It is the responsibility of the industry press to do more than reprint press releases as these installations and developments come to be realized. Hard questions must be asked, clear eyes must be focused, we must closely watch the development and share the truth about what is being built…or we risk our own credibility.

The photo at the top of this column shows the lushness of Diagon Alley; the intimacy, the completeness, the fullness of the experience.

The photos, below, show what are evidently acceptable levels of production – projects, openings and shows presented as complete – that are, in fact, unacceptable; the existence of which dilutes what is sold as a finished experience.

No names and places. The purpose is not to name names and point fingers, the purpose is to wave flags.

There is time and there is money to do these projects correctly. That is what is sought.



“IMHO – Creating Compelling Experience” remains a free download from iBooks or iTunes. Grab it.


Show Plaza, during opening night


main show plaza opening night

Staples and Screws

Staples and Screws


Main thoroughfare, Opening Day

Main Thoroughfare, Opening Day


Taking Your “Elevator Pitch” to IAAPA

So, you’re off to IAAPA.

Most people heading to this annual confab in Orlando, next week, are going to seek business, meet with colleagues, discover new technologies and resources for adoption and enhancing product.

Some, though, will be looking for new contacts – or the renewal of old contacts – in search of a job or gig.

Things are happening all over the world in Themed Entertainment, these days, and this is a good year to be fresh and available. Heck, it may be a good year to be re-freshed and available!

Last week, the Themed Entertainment Association (TEA) held one of its valuable NextGen Webinars in support of preparing the current crop of Able & Gifted young…and credentialed…creative minds for meeting prospective employers, mentors, advisors and generally circulating in the global milieu of themed entertainment and the effective seeking of jobs, therein.

So, for those of you who missed the webinar, or those of you who were on the broadcast and want a refresher, I am publishing a video of our Keynote, here (at the bottom of the page), along with bullets of the points made in our section of the conversation.

The title was:

“Positioning Yourself to Become a Themed Entertainment Pro” – with the sub-headers of…

  • How do I find work in this industry?
  • How can I make a good impression?
  • How can I build my personal brand?

Positioning versus Preparation

The overarching umbrella for all of this is to Be Authentic. There is no secret to this; there is only this Key. So, in light of that, there is Preparation for articulating one’s authenticity, then Positioning for the job one seeks…as treads the path, seeking employment.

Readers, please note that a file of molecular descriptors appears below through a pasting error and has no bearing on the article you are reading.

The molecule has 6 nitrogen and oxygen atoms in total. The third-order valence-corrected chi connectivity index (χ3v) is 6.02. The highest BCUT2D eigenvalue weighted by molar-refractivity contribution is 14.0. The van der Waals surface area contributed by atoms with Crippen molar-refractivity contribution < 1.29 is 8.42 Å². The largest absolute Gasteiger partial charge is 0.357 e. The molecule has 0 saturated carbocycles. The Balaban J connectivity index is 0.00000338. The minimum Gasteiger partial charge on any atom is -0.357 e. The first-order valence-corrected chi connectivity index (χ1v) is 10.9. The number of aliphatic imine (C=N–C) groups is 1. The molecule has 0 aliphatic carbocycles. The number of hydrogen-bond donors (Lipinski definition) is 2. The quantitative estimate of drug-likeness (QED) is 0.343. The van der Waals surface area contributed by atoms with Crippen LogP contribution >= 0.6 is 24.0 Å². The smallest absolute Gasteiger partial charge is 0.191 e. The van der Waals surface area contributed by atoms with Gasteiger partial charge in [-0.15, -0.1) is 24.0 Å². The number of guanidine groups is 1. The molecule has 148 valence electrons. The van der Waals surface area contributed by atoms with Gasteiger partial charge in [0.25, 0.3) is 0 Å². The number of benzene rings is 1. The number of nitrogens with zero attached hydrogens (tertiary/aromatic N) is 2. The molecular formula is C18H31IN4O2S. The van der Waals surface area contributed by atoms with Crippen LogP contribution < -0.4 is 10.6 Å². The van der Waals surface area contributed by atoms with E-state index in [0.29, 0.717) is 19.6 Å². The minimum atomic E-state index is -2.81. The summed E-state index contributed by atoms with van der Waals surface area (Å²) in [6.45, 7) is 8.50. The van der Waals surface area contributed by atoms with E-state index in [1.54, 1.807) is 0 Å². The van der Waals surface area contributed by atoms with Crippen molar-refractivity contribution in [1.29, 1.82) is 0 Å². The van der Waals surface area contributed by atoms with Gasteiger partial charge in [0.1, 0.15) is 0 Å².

Prepare … by knowing who you are; what you are good at doing, what you thrill at doing, what fulfills you that you can do. Do listen to others when they offer opinions on what you “should” do; but make your decision based on what you want to do.

What’s a “Pro”?

The first distinction we make is the colloquially-nuanced difference between the words “Pro” and “Professional.” One can be both, though being a Professional does not necessarily qualify one as a Pro in the sense of being at the top of the game. It is quite possible – indeed, advisable – to enter the arena conducting oneself as a Professional. That is about conduct, ethics, ethos and assiduous attention to detail.


About a hundred years later, with much accomplishment under the proverbial belt, one gets to call oneself a Pro. Conduct yourself professionally for long enough and you will become a Pro.

Remember; and any of you who’ve been at the TEA Summit or SATE have heard from those of us gathered by the august and estimable Imagineer in Residence at SCAD, George Head, know; the degree you receive is only the beginning of your professional pathway. It is your ticket to find your way; not a substitute for actually having experience.

So, to get the experience; you gotta getta job.

Elevator Pitch

The term “Elevator Pitch” comes from the extemporaneous encounter in an elevator with a person to whom you wish to pitch an idea (or, in this case, to pitch yourself).

You have 30 seconds. What are you going to say? You’re wanting to impress with your value, then get an interview. This is not your interview.

  • Of course, first, it depends on who is the Pitchee. If one is wanting to be a creative director or a show producer – either of which one might choose to be, based on skill and talent – on one’s way to Production Executive-hood; it would depend on who was encountered, which skills or assets one might highlight in that spare window of opportunity which pitch one might lob.
  • Thus, it might be handy to have more than one “pitch” in the arsenal for use at the right opportunity.
  • Practice on your friends, aloud; telling them what you want to do and what you bring to the table that is uniquely suited to that. (You might try practicing on your parents, but they’ll probably insist you get a Real Job and stop wasting your time with Fairydust. So, be prepared for that. Your Grandma will probably be more supportive. So is the way of the world.)
  • Remember: it’s not what you WANT to do that s/he needs to hear; it’s what you can do for your Pitchee that is most important.
  • And, as you elucidate your value, you must communicate your passion and commitment.